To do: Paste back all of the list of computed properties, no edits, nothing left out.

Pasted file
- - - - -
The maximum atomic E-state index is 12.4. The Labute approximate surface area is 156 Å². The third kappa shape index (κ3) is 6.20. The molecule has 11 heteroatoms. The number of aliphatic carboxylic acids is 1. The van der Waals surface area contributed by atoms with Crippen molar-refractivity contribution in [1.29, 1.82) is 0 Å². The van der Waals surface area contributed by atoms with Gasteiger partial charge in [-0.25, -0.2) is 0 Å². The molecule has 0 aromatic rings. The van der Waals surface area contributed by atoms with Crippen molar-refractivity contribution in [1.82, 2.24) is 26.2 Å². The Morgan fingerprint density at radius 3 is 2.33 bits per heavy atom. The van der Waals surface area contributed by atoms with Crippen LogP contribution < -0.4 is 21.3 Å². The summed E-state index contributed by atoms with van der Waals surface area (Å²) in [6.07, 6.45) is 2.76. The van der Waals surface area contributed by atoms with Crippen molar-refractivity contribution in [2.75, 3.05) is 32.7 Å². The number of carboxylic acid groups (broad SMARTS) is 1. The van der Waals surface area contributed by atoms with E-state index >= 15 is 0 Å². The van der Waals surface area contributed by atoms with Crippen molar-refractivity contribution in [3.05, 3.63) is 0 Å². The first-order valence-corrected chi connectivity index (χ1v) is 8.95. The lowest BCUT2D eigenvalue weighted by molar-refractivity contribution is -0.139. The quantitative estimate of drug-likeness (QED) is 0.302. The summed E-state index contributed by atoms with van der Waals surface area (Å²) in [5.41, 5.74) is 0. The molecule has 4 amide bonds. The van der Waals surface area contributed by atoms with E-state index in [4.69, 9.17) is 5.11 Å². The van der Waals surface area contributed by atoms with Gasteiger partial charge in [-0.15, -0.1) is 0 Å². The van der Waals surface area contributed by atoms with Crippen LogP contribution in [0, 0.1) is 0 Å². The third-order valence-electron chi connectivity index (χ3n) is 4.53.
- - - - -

The maximum atomic E-state index is 12.4. The Labute approximate surface area is 156 Å². The third kappa shape index (κ3) is 6.20. The molecule has 11 heteroatoms. The number of aliphatic carboxylic acids is 1. The van der Waals surface area contributed by atoms with Crippen molar-refractivity contribution in [1.29, 1.82) is 0 Å². The van der Waals surface area contributed by atoms with Gasteiger partial charge in [-0.25, -0.2) is 0 Å². The molecule has 0 aromatic rings. The van der Waals surface area contributed by atoms with Crippen molar-refractivity contribution in [1.82, 2.24) is 26.2 Å². The Morgan fingerprint density at radius 3 is 2.33 bits per heavy atom. The van der Waals surface area contributed by atoms with Crippen LogP contribution < -0.4 is 21.3 Å². The summed E-state index contributed by atoms with van der Waals surface area (Å²) in [6.07, 6.45) is 2.76. The van der Waals surface area contributed by atoms with Crippen molar-refractivity contribution in [2.75, 3.05) is 32.7 Å². The number of carboxylic acid groups (broad SMARTS) is 1. The van der Waals surface area contributed by atoms with E-state index >= 15 is 0 Å². The van der Waals surface area contributed by atoms with Crippen molar-refractivity contribution in [3.05, 3.63) is 0 Å². The first-order valence-corrected chi connectivity index (χ1v) is 8.95. The lowest BCUT2D eigenvalue weighted by molar-refractivity contribution is -0.139. The quantitative estimate of drug-likeness (QED) is 0.302. The summed E-state index contributed by atoms with van der Waals surface area (Å²) in [5.41, 5.74) is 0. The molecule has 4 amide bonds. The van der Waals surface area contributed by atoms with E-state index in [4.69, 9.17) is 5.11 Å². The van der Waals surface area contributed by atoms with Gasteiger partial charge in [-0.15, -0.1) is 0 Å². The van der Waals surface area contributed by atoms with Crippen LogP contribution in [0, 0.1) is 0 Å². The third-order valence-electron chi connectivity index (χ3n) is 4.53.